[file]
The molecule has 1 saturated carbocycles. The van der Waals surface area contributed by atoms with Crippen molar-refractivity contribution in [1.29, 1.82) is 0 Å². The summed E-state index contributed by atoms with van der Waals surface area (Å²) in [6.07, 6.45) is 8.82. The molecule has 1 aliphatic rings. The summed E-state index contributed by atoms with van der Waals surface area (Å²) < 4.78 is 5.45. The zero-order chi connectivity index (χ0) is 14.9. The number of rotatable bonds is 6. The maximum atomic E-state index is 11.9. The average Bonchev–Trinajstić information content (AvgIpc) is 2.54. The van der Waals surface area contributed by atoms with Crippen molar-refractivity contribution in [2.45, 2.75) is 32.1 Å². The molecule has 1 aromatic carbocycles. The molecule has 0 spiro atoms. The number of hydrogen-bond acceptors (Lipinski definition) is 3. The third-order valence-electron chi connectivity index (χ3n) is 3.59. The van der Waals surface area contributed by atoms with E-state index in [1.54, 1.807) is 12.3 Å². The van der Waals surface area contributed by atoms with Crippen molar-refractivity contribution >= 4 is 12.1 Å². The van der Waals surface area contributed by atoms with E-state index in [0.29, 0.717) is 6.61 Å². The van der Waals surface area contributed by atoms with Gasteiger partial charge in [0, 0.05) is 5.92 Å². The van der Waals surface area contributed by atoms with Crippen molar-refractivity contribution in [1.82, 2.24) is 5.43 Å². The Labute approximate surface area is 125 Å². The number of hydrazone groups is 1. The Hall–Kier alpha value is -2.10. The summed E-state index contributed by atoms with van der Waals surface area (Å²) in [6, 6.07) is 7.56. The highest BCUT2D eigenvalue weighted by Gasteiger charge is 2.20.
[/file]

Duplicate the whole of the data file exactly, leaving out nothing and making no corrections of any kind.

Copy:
The molecule has 1 saturated carbocycles. The van der Waals surface area contributed by atoms with Crippen molar-refractivity contribution in [1.29, 1.82) is 0 Å². The summed E-state index contributed by atoms with van der Waals surface area (Å²) in [6.07, 6.45) is 8.82. The molecule has 1 aliphatic rings. The summed E-state index contributed by atoms with van der Waals surface area (Å²) < 4.78 is 5.45. The zero-order chi connectivity index (χ0) is 14.9. The number of rotatable bonds is 6. The maximum atomic E-state index is 11.9. The average Bonchev–Trinajstić information content (AvgIpc) is 2.54. The van der Waals surface area contributed by atoms with Crippen molar-refractivity contribution in [2.45, 2.75) is 32.1 Å². The molecule has 1 aromatic carbocycles. The molecule has 0 spiro atoms. The number of hydrogen-bond acceptors (Lipinski definition) is 3. The third-order valence-electron chi connectivity index (χ3n) is 3.59. The van der Waals surface area contributed by atoms with E-state index in [1.54, 1.807) is 12.3 Å². The van der Waals surface area contributed by atoms with Crippen molar-refractivity contribution >= 4 is 12.1 Å². The van der Waals surface area contributed by atoms with E-state index in [0.29, 0.717) is 6.61 Å². The van der Waals surface area contributed by atoms with Gasteiger partial charge in [0, 0.05) is 5.92 Å². The van der Waals surface area contributed by atoms with Crippen molar-refractivity contribution in [1.82, 2.24) is 5.43 Å². The Labute approximate surface area is 125 Å². The number of hydrazone groups is 1. The Hall–Kier alpha value is -2.10. The summed E-state index contributed by atoms with van der Waals surface area (Å²) in [6, 6.07) is 7.56. The highest BCUT2D eigenvalue weighted by Gasteiger charge is 2.20.